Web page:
Taiwan's trade surplus reached about one‐fifth of GNP by 1986, becoming the source of attention and criticism from the international community. Realizing it is to her own benefit to reduce the surplus, and also in order to ease outside pressure, Taiwan started to take measures of macroeconomic adjustments, including currency appreciation and expansionary fiscal policies. Trade surplus was reduced to 8.1% of GNP by 1989, as a result of increases in domestic demand accompanied by decreases in demand from abroad. At the same time the sectoral structure of Taiwan's economy changed: the share of non‐tradable sectors (mainly construction and services) expanded while that of the tradable ones (agriculture and manufacturing) shrank. This paper uses a 27‐sector computable general equilibrium model to investigate the comparative statics of changes in Taiwan's fiscal, monetary and exchange rate policies in 1989. Results of the model's counter factual policy simulations indicate expansionary fiscal and monetary policies are effective in reducing the external imbalance. In particular if public investment and money supply were raised by respectively 20% and 10% above the actual values, current account surplus as a percentage of GNP could be reduced from 8.52% to 6.91% in that year, and resources shifts from the tradable to the non‐tradable sectors would be strengthened. They also indicate that to achieve a given target of reduction in external imbalance, there are trade‐offs between expansionary fiscal policies and currency appreciation and between expansionary monetary policies and currency appreciation. For instance to reduce the current account surplus ratio to 5.04 of GNP, a 15% (10%) increase in public investment (money supply) would have to be accompanied by a 31% (29%) appreciation of the nominal effective exchange rate.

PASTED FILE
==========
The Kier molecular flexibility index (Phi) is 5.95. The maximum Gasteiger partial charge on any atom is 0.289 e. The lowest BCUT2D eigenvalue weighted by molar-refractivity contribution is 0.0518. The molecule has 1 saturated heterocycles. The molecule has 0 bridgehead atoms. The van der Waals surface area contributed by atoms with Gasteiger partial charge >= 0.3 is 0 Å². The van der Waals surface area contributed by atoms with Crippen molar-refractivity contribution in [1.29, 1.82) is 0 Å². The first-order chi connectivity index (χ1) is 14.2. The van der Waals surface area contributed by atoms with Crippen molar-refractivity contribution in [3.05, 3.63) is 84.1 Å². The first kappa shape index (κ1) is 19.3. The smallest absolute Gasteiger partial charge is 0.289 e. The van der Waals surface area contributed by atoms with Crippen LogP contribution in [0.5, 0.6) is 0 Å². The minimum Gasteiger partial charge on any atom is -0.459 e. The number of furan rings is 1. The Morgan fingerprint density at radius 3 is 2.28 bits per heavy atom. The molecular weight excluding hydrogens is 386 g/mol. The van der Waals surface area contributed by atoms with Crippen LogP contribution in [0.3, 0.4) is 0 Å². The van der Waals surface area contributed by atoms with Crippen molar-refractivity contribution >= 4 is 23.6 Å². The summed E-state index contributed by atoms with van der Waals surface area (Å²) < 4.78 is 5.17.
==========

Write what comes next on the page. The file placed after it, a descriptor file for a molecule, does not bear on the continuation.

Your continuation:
|Number of pages
|Asian Economic Journal
|Published - Mar 1994
ASJC Scopus subject areas
- Geography, Planning and Development